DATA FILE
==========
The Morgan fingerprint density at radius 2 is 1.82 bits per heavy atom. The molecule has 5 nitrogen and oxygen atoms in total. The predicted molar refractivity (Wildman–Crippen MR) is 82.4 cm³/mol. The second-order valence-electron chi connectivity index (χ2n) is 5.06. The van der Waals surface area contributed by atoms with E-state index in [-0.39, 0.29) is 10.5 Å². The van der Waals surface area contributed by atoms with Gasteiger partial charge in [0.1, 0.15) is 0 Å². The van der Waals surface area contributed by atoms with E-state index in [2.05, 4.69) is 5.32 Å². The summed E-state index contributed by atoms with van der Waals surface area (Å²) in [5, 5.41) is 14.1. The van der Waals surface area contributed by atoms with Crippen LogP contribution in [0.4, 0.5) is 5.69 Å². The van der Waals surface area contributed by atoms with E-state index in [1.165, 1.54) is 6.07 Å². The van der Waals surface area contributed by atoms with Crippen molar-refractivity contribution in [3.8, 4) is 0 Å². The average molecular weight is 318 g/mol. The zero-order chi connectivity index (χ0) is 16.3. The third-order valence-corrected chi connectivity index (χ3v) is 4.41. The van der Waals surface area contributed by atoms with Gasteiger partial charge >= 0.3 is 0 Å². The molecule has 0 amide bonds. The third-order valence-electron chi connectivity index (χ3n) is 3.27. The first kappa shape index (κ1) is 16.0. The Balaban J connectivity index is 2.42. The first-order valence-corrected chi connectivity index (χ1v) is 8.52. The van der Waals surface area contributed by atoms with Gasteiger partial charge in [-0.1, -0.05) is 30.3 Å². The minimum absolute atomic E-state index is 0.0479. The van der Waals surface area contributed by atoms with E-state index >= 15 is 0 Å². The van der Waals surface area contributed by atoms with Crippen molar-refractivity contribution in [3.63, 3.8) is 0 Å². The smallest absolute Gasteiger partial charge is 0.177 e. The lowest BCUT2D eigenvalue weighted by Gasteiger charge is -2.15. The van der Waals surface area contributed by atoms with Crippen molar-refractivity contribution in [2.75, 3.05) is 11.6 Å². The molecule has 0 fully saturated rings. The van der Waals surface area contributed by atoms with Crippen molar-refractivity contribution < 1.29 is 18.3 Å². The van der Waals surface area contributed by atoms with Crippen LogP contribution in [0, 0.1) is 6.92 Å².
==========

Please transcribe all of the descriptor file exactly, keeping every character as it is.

The Morgan fingerprint density at radius 2 is 1.82 bits per heavy atom. The molecule has 5 nitrogen and oxygen atoms in total. The predicted molar refractivity (Wildman–Crippen MR) is 82.4 cm³/mol. The second-order valence-electron chi connectivity index (χ2n) is 5.06. The van der Waals surface area contributed by atoms with E-state index in [-0.39, 0.29) is 10.5 Å². The van der Waals surface area contributed by atoms with Gasteiger partial charge in [0.1, 0.15) is 0 Å². The van der Waals surface area contributed by atoms with E-state index in [2.05, 4.69) is 5.32 Å². The summed E-state index contributed by atoms with van der Waals surface area (Å²) in [5, 5.41) is 14.1. The van der Waals surface area contributed by atoms with Crippen LogP contribution in [0.4, 0.5) is 5.69 Å². The van der Waals surface area contributed by atoms with E-state index in [1.165, 1.54) is 6.07 Å². The van der Waals surface area contributed by atoms with Crippen molar-refractivity contribution in [3.8, 4) is 0 Å². The average molecular weight is 318 g/mol. The zero-order chi connectivity index (χ0) is 16.3. The third-order valence-corrected chi connectivity index (χ3v) is 4.41. The van der Waals surface area contributed by atoms with Gasteiger partial charge >= 0.3 is 0 Å². The molecule has 0 amide bonds. The third-order valence-electron chi connectivity index (χ3n) is 3.27. The first kappa shape index (κ1) is 16.0. The Balaban J connectivity index is 2.42. The first-order valence-corrected chi connectivity index (χ1v) is 8.52. The van der Waals surface area contributed by atoms with Gasteiger partial charge in [-0.1, -0.05) is 30.3 Å². The minimum absolute atomic E-state index is 0.0479. The van der Waals surface area contributed by atoms with E-state index >= 15 is 0 Å². The van der Waals surface area contributed by atoms with Crippen molar-refractivity contribution in [3.63, 3.8) is 0 Å². The smallest absolute Gasteiger partial charge is 0.177 e. The lowest BCUT2D eigenvalue weighted by Gasteiger charge is -2.15. The van der Waals surface area contributed by atoms with Crippen molar-refractivity contribution in [2.75, 3.05) is 11.6 Å². The molecule has 0 fully saturated rings. The van der Waals surface area contributed by atoms with Crippen molar-refractivity contribution < 1.29 is 18.3 Å². The van der Waals surface area contributed by atoms with Crippen LogP contribution in [0, 0.1) is 6.92 Å².